Valles Caldera Trust Proposes More Affordable Fee Structure

Snowshoeing in the Valles Grande. Photo by Ryan Heffernan

VCTB News:

Jemez Springs – The Valles Caldera Trust Board of Trustees voted unanimously Thursday to amend the fees assessed for admission to, and the use and occupancy of, the Valles Caldera National Preserve.

The proposal will replace the current system, in which fees are assessed based on an a la carte, per person basis, with a more streamlined and cost-effective entry fee system. The new entry fee, $20 per vehicle and $10 per person when entering on foot or bicycle, would be valid for seven days and cover all self-guided recreational activities, certain guided hiking and van tours, as well as the use of the backcountry shuttle.

With the establishment of the new entry fee system, the Trust will also begin to honor all annual federal lands access passes, including senior and military passes. Rates for guided activities, hunting, fishing, lodging, education programming, location rental fees, commercial activities, and special use permits would also be standardized under this proposal.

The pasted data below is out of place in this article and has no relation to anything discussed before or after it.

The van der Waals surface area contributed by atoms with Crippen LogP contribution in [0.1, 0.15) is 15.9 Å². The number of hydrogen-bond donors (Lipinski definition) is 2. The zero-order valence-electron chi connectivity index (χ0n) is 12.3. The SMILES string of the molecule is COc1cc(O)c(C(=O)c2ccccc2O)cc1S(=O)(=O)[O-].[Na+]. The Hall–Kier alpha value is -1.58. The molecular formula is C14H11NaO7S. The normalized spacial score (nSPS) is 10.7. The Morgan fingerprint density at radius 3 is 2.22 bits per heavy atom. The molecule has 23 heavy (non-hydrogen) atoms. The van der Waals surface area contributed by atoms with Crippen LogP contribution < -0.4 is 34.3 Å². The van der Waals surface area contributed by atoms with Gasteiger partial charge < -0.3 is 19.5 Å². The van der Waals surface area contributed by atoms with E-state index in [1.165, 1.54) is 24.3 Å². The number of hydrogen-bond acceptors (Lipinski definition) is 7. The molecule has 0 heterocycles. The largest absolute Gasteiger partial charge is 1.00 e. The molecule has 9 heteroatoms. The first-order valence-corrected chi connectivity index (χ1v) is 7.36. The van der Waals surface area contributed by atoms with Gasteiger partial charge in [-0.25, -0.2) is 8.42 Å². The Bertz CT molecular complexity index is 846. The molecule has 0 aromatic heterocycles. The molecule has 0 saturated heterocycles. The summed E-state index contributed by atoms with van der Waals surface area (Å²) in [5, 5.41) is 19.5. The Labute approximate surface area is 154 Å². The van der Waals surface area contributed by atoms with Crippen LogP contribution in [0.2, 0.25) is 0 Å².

The changes are being proposed to ensure that fees are fair and equitable to all visitors, are easy to understand, and to make access to and enjoyment of the Valles Caldera more affordable for families and local residents. For example, under the current fee structure, a two-day hiking and mountain biking trip to the Valles Caldera would cost a family of four up to $80. Under the new system, that same family would have access to hiking, biking, and interpretive activities in the Valles Caldera for only $20 for seven consecutive days. 

The Trust will accept public comments on the proposed fee schedule for a 60-day period ending at 4:30 p.m. Feb. 3, 2015. The new fee schedule, including any modifications made based on comments received from the public, will become effective in the spring of 2015.

The Valles Caldera Trust oversees the 88,900-acre Valles Caldera National Preserve, located in the Jemez Mountains of northern New Mexico. The Preserve was purchased by the federal government in 2000 under the Valles Caldera Preservation Act, and it is known for its huge meadows, abundant wildlife, meandering streams, remarkable scenery and science-based adaptive management. More information about the Preserve can be found at

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